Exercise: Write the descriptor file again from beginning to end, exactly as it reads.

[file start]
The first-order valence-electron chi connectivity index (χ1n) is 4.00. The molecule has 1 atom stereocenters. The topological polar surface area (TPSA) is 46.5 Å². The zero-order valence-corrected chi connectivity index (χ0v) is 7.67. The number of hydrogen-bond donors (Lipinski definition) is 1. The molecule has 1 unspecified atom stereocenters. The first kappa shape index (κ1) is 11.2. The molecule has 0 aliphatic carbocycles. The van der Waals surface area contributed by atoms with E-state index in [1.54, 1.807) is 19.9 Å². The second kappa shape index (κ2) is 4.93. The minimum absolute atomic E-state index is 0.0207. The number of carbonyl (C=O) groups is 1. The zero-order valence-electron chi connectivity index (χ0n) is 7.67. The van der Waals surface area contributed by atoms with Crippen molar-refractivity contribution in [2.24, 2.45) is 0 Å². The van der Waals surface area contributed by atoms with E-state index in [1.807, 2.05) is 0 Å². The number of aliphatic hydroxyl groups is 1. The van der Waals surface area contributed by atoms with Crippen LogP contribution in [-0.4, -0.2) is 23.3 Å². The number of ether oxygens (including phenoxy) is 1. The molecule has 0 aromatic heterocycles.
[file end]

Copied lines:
The first-order valence-electron chi connectivity index (χ1n) is 4.00. The molecule has 1 atom stereocenters. The topological polar surface area (TPSA) is 46.5 Å². The zero-order valence-corrected chi connectivity index (χ0v) is 7.67. The number of hydrogen-bond donors (Lipinski definition) is 1. The molecule has 1 unspecified atom stereocenters. The first kappa shape index (κ1) is 11.2. The molecule has 0 aliphatic carbocycles. The van der Waals surface area contributed by atoms with E-state index in [1.54, 1.807) is 19.9 Å². The second kappa shape index (κ2) is 4.93. The minimum absolute atomic E-state index is 0.0207. The number of carbonyl (C=O) groups is 1. The zero-order valence-electron chi connectivity index (χ0n) is 7.67. The van der Waals surface area contributed by atoms with Crippen molar-refractivity contribution in [2.24, 2.45) is 0 Å². The van der Waals surface area contributed by atoms with E-state index in [1.807, 2.05) is 0 Å². The number of aliphatic hydroxyl groups is 1. The van der Waals surface area contributed by atoms with Crippen LogP contribution in [-0.4, -0.2) is 23.3 Å². The number of ether oxygens (including phenoxy) is 1. The molecule has 0 aromatic heterocycles.